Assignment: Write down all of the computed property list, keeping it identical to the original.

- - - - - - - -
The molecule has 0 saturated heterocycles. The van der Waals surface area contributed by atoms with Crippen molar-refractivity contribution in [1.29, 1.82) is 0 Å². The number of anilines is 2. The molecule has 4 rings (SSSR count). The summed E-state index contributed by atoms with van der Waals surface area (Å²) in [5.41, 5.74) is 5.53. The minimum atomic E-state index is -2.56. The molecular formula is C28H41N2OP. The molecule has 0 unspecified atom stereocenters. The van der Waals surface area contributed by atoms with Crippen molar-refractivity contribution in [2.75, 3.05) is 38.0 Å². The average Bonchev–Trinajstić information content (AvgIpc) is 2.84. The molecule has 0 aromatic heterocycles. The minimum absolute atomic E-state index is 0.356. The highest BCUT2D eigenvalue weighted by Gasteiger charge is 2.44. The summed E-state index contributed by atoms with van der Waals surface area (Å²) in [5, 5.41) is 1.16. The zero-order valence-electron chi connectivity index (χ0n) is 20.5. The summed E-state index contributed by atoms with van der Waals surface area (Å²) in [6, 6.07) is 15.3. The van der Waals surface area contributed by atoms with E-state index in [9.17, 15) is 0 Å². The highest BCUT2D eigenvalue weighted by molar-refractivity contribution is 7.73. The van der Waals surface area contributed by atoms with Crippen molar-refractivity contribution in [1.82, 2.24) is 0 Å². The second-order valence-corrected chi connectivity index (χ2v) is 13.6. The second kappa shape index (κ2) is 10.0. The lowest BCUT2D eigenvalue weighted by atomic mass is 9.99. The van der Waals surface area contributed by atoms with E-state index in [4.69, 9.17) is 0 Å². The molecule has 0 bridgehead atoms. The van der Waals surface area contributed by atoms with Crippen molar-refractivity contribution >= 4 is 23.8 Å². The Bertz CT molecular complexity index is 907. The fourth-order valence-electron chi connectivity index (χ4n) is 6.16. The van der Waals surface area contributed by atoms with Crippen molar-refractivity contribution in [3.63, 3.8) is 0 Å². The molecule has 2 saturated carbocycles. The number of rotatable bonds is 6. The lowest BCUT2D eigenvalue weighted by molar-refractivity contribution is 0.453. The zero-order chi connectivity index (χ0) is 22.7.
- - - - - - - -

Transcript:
The molecule has 0 saturated heterocycles. The van der Waals surface area contributed by atoms with Crippen molar-refractivity contribution in [1.29, 1.82) is 0 Å². The number of anilines is 2. The molecule has 4 rings (SSSR count). The summed E-state index contributed by atoms with van der Waals surface area (Å²) in [5.41, 5.74) is 5.53. The minimum atomic E-state index is -2.56. The molecular formula is C28H41N2OP. The molecule has 0 unspecified atom stereocenters. The van der Waals surface area contributed by atoms with Crippen molar-refractivity contribution in [2.75, 3.05) is 38.0 Å². The average Bonchev–Trinajstić information content (AvgIpc) is 2.84. The molecule has 0 aromatic heterocycles. The minimum absolute atomic E-state index is 0.356. The highest BCUT2D eigenvalue weighted by Gasteiger charge is 2.44. The summed E-state index contributed by atoms with van der Waals surface area (Å²) in [5, 5.41) is 1.16. The zero-order valence-electron chi connectivity index (χ0n) is 20.5. The summed E-state index contributed by atoms with van der Waals surface area (Å²) in [6, 6.07) is 15.3. The van der Waals surface area contributed by atoms with E-state index in [9.17, 15) is 0 Å². The highest BCUT2D eigenvalue weighted by molar-refractivity contribution is 7.73. The van der Waals surface area contributed by atoms with Crippen molar-refractivity contribution in [1.82, 2.24) is 0 Å². The second-order valence-corrected chi connectivity index (χ2v) is 13.6. The second kappa shape index (κ2) is 10.0. The lowest BCUT2D eigenvalue weighted by atomic mass is 9.99. The van der Waals surface area contributed by atoms with E-state index in [4.69, 9.17) is 0 Å². The molecule has 0 bridgehead atoms. The van der Waals surface area contributed by atoms with Crippen molar-refractivity contribution >= 4 is 23.8 Å². The Bertz CT molecular complexity index is 907. The fourth-order valence-electron chi connectivity index (χ4n) is 6.16. The van der Waals surface area contributed by atoms with Crippen molar-refractivity contribution in [3.63, 3.8) is 0 Å². The molecule has 2 saturated carbocycles. The number of rotatable bonds is 6. The lowest BCUT2D eigenvalue weighted by molar-refractivity contribution is 0.453. The zero-order chi connectivity index (χ0) is 22.7.